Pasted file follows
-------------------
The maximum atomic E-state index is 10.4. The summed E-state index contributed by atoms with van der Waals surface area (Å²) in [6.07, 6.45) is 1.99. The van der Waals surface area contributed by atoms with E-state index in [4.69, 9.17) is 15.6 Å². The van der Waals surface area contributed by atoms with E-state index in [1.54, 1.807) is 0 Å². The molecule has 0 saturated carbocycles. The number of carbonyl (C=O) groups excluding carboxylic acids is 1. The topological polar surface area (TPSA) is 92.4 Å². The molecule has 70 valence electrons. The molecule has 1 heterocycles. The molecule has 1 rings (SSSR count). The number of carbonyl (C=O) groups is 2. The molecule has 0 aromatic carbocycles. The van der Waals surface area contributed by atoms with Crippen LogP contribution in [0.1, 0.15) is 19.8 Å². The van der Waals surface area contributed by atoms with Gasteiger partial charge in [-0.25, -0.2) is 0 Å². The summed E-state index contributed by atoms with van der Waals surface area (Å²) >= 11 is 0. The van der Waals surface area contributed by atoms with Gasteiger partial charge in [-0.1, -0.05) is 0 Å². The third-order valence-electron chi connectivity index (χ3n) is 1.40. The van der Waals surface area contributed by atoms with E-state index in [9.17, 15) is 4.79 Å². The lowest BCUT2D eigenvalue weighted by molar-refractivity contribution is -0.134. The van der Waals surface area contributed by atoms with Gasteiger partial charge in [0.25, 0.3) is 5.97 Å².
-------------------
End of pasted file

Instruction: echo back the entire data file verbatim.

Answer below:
The maximum atomic E-state index is 10.4. The summed E-state index contributed by atoms with van der Waals surface area (Å²) in [6.07, 6.45) is 1.99. The van der Waals surface area contributed by atoms with E-state index in [4.69, 9.17) is 15.6 Å². The van der Waals surface area contributed by atoms with E-state index in [1.54, 1.807) is 0 Å². The molecule has 0 saturated carbocycles. The number of carbonyl (C=O) groups excluding carboxylic acids is 1. The topological polar surface area (TPSA) is 92.4 Å². The molecule has 70 valence electrons. The molecule has 1 heterocycles. The molecule has 1 rings (SSSR count). The number of carbonyl (C=O) groups is 2. The molecule has 0 aromatic carbocycles. The van der Waals surface area contributed by atoms with Crippen LogP contribution in [0.1, 0.15) is 19.8 Å². The van der Waals surface area contributed by atoms with Gasteiger partial charge in [-0.25, -0.2) is 0 Å². The summed E-state index contributed by atoms with van der Waals surface area (Å²) >= 11 is 0. The van der Waals surface area contributed by atoms with Gasteiger partial charge in [-0.1, -0.05) is 0 Å². The third-order valence-electron chi connectivity index (χ3n) is 1.40. The van der Waals surface area contributed by atoms with E-state index in [9.17, 15) is 4.79 Å². The lowest BCUT2D eigenvalue weighted by molar-refractivity contribution is -0.134. The van der Waals surface area contributed by atoms with Gasteiger partial charge in [0.25, 0.3) is 5.97 Å².